““We’re all just moments and most of us don’t matter. We study less than one percent of all humanity in our history books.” “And you’re going to be part of that one percent?” asked Dee. “I just want to matter,” he said, unsmiling. It was like pulling a curtain back, peering behind a mask made of smiles and quips. This was the real James, this young, bright, desperate thing. There was a burning intensity to his eyes, and she saw for the first time a boy who would sell his heart—not for some hobby, but because he thought it was the only way to live the life he wanted. They had that in common.” – from the 42% mark


  • Surface level on the demons: While I did really enjoy the concept of demons making deals with humans, I feel like the book didn’t go quite deep enough to learn more about the demons. Some mystery for them is fine, but I feel like there could’ve been a bit more variety on the different kinds of demons or even more on the consequences of the deals with them. The deals seemed so easy, but it didn’t seem that the price the humans paid was enough if that makes sense. The explanation for their presence seemed a bit too simple for me.
  • Overarching plot thread: I knew the basic premise of this book before going into it, but the way the overarching plot line unfolded was a bit hard to get behind at first. The group of “heartless” that Dee becomes apart of and what they do for the demon was a bit unexpected for me. Their missions seemed way too easy without much conflict whatsoever. The missions also seemed to short and easy, especially with the end. I wish the book would’ve either been longer, or the middle sped up a bit to let the ending be more well rounded and satisfying.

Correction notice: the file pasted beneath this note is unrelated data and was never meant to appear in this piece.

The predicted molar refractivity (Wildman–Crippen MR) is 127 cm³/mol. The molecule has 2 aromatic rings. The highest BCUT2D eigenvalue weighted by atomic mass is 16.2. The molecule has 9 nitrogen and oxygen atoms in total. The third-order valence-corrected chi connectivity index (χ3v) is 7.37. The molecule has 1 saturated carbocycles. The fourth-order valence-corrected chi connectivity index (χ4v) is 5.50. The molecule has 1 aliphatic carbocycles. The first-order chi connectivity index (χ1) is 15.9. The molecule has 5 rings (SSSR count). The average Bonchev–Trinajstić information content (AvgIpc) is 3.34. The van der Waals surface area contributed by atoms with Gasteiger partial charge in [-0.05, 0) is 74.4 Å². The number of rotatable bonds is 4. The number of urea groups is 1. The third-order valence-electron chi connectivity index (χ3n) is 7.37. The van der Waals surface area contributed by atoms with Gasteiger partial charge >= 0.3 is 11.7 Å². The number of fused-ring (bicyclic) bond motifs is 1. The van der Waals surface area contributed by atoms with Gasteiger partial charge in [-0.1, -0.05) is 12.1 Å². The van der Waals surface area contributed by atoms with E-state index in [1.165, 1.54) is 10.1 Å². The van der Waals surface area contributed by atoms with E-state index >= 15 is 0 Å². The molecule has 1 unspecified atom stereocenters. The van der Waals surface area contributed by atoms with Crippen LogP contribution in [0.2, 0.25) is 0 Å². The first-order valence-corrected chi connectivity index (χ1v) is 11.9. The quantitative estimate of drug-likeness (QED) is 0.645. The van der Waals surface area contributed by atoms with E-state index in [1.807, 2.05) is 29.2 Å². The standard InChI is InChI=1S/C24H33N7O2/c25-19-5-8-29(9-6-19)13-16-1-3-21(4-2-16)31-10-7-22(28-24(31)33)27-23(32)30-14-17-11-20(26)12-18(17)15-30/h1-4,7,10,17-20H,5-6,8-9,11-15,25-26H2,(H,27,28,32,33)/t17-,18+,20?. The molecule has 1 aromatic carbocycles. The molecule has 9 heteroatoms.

• Slow and repetitive middle: The middle chunk of this book was a little bit of a struggle for me to get past. I did put the book down for a day or so because not much was happening. It was starting to get repetitive with day to day normal life, repeating the same thoughts and actions from the characters. The slow middle made the ending and the end of the conflict too rushed for me, making the pacing a bit imbalanced.

Overall: This is a really solid book that does deserve more love. This author is so talented with her writing and she did surprise me with a few moments in the best way. I’m so glad that I read this and even though parts were underwhelming, this is a back-list book to not miss. I can’t wait to read more from this author and I hope you guys also love it as well. I did want to love it more, but it was overall a refreshing read with a sweet romance and a great protagonist who really comes into her own.

Rating: .75 stars


Have you read this book? If so, what are your thoughts? Have you read the author’s other books and did you like them as well? Let me know in the comments!